A comfortable sitting area and retail display are areas that deserve attention. They should make use of color and light, with sufficient space to provide a pleasant experience for the customer. Management offices range in size from small (less than 300 square feet) to large (3,500-plus square feet). An approximately 1,500-square-foot office is a comfortable size. Creative use of the space is what’s important here. Presenting an attractive, user-friendly office that feels secure will go a long way toward making your facility a success.
Drive aisles are spaces, too, so they need to accommodate vehicular traffic in an effective way. Passenger vehicles and pick-up trucks will make up the majority of your traffic. However, drive aisles and turning radii need to accommodate larger moving trucks as well as firefighting equipment.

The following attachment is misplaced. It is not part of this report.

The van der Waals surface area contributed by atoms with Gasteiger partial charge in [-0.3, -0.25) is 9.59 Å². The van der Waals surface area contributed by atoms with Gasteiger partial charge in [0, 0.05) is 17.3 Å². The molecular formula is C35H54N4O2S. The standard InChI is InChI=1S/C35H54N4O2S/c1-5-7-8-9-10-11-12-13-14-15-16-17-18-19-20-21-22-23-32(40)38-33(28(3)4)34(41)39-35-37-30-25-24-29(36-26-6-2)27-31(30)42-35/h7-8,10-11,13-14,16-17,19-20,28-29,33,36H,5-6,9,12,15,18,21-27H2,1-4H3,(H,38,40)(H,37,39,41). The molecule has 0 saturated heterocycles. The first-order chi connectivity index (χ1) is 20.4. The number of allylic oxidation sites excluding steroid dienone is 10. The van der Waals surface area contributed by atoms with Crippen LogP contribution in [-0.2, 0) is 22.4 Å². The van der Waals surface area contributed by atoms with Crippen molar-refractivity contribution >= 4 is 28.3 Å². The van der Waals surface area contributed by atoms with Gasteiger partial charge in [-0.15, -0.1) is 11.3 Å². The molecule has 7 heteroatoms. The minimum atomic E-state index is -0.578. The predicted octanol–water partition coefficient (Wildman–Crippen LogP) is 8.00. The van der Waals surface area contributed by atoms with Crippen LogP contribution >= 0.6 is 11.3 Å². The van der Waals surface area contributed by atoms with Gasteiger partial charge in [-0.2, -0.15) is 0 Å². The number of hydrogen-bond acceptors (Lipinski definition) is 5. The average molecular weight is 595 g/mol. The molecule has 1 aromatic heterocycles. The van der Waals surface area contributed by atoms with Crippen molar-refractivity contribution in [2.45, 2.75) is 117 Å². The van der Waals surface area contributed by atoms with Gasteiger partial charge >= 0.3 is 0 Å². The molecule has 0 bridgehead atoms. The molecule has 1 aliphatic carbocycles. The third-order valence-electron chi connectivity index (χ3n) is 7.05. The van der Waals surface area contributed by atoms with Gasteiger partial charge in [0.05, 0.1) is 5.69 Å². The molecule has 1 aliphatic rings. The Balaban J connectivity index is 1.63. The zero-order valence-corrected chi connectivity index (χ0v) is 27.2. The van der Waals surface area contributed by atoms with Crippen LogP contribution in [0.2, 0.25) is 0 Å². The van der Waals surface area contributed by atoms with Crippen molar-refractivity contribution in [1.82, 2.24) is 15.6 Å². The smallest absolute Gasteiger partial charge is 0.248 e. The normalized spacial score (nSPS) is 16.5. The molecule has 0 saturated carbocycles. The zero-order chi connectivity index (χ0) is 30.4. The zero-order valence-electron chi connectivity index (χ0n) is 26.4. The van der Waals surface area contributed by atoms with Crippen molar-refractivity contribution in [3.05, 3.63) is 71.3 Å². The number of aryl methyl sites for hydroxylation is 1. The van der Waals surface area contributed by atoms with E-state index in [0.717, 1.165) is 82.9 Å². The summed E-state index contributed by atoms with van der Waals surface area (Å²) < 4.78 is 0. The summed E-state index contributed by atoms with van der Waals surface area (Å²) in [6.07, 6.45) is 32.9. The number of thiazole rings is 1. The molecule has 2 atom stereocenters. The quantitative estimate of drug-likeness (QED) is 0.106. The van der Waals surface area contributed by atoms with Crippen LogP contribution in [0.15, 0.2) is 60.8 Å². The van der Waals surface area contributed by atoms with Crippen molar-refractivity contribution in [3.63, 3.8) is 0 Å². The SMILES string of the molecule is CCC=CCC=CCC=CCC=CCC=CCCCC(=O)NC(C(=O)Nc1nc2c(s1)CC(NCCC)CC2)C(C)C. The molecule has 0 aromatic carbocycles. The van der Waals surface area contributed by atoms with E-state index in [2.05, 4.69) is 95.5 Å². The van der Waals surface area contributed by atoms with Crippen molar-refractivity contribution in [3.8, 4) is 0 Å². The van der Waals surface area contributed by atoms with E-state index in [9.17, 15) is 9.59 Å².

A minimum of 28-foot-wide longitudinal drive aisles and 35-foot-wide end aisles is recommended. This combination will provide sufficient turning radii for larger trucks, and the 28-foot-wide minimum aisles will accommodate the fire marshal’s typically required 20-foot minimum clear fire lane. It will also allow 8 feet of parallel parking on the side adjacent to the storage units.
Many self-storage owners prefer a fortress-style design where the storage buildings are on the property's outside perimeter. This provides security and maximizes the building area. With fortress design, the drive aisle is double-loaded and takes up less space, so there’s more room for income-producing storage units.